Watcher, Giulio, George, Jean

Yes, I am a watcher June 17, 2021 I am a watcher. Have always been. One of my problems in communicating when I should, perhaps, have been more of a participant. But that’s the way I am. I was never the kind to prattle endlessly to my little ones as…

Keep reading

What Did I Do Today?

letter to myself    August, 2004 Six o’clock. What have I done today? Cut some bamboo shoots. Strange dark unlovely spikes, tender, hollow, futile last attempts to grow. Looked out the window. My mountains are still there, but you’re not here to share them with. Looked in a folder and found…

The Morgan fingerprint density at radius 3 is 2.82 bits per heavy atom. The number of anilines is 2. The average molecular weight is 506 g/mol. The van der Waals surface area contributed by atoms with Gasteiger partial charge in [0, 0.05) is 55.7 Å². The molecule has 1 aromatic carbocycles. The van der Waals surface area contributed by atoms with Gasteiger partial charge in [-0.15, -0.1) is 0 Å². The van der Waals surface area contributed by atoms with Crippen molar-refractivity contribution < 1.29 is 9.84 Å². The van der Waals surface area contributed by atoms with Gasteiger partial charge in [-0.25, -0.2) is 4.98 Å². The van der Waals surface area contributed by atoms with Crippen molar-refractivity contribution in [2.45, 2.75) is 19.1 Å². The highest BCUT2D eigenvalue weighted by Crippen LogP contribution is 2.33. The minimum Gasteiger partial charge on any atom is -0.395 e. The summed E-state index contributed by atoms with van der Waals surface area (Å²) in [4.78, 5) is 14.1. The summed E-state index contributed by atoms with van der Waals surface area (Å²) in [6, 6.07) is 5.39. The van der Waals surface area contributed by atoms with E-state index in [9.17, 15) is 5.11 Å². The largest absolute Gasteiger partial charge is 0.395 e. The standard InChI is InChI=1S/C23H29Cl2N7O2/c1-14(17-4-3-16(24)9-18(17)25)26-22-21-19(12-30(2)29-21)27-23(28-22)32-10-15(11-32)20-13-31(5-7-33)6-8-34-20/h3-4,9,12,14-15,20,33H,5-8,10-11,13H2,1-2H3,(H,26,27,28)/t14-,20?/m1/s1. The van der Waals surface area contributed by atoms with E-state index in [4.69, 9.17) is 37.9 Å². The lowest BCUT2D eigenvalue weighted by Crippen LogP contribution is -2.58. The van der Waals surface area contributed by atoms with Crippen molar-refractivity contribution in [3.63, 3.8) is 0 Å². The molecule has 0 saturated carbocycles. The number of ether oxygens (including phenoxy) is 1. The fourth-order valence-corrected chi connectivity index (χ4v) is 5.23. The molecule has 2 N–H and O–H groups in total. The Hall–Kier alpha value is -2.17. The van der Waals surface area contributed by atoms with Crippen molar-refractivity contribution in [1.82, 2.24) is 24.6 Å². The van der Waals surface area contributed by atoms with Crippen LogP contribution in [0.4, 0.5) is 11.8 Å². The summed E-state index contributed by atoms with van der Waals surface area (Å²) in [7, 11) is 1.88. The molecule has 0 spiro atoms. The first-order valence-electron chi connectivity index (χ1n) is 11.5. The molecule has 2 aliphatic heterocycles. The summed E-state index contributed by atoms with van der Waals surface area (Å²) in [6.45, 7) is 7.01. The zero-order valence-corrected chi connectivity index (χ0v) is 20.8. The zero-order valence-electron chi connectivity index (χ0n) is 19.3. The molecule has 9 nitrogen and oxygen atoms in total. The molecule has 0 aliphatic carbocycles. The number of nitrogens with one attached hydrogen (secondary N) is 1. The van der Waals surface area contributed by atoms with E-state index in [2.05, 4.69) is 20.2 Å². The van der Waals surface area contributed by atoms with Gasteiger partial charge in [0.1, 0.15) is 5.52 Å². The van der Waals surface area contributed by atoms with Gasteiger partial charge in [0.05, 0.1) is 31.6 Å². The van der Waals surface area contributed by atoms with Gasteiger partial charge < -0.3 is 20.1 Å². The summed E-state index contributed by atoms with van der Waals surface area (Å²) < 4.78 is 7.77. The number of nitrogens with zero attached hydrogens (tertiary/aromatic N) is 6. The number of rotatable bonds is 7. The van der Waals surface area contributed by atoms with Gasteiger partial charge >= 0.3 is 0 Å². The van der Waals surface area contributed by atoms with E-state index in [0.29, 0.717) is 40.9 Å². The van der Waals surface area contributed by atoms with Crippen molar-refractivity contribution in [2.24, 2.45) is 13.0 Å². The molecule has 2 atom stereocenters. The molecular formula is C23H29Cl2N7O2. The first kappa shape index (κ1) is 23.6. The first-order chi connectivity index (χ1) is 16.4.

Keep reading

Watcher, Giulio, George, Jean II

Someone asked me – do you have many friends? I stop and think. Friends. Yes, I have a few. But not many. Friends who are there if I need them, or I am there if they need me. Who think more or less as I think, who have some depth…

Keep reading

What Did I Do Today? 2021

Letter to myself, June 29, 2021  What did I do today? Well, let’s see. Today is almost over. Took Teah for her walk, along the cliff. Down below where cars are parked the patch of grass is brown. A haze of yellow stars belies the arid field, where barbed rye…

Keep reading

Watcher, Giulio, George, Jean III

True he had only this small stone house and an old car that had belonged to Barbara and was still covered with all kinds of save the world and environment stickers. I found it curious that there was no bitterness in him, that he had no regrets. I believe it…

Keep reading

High Summer Gold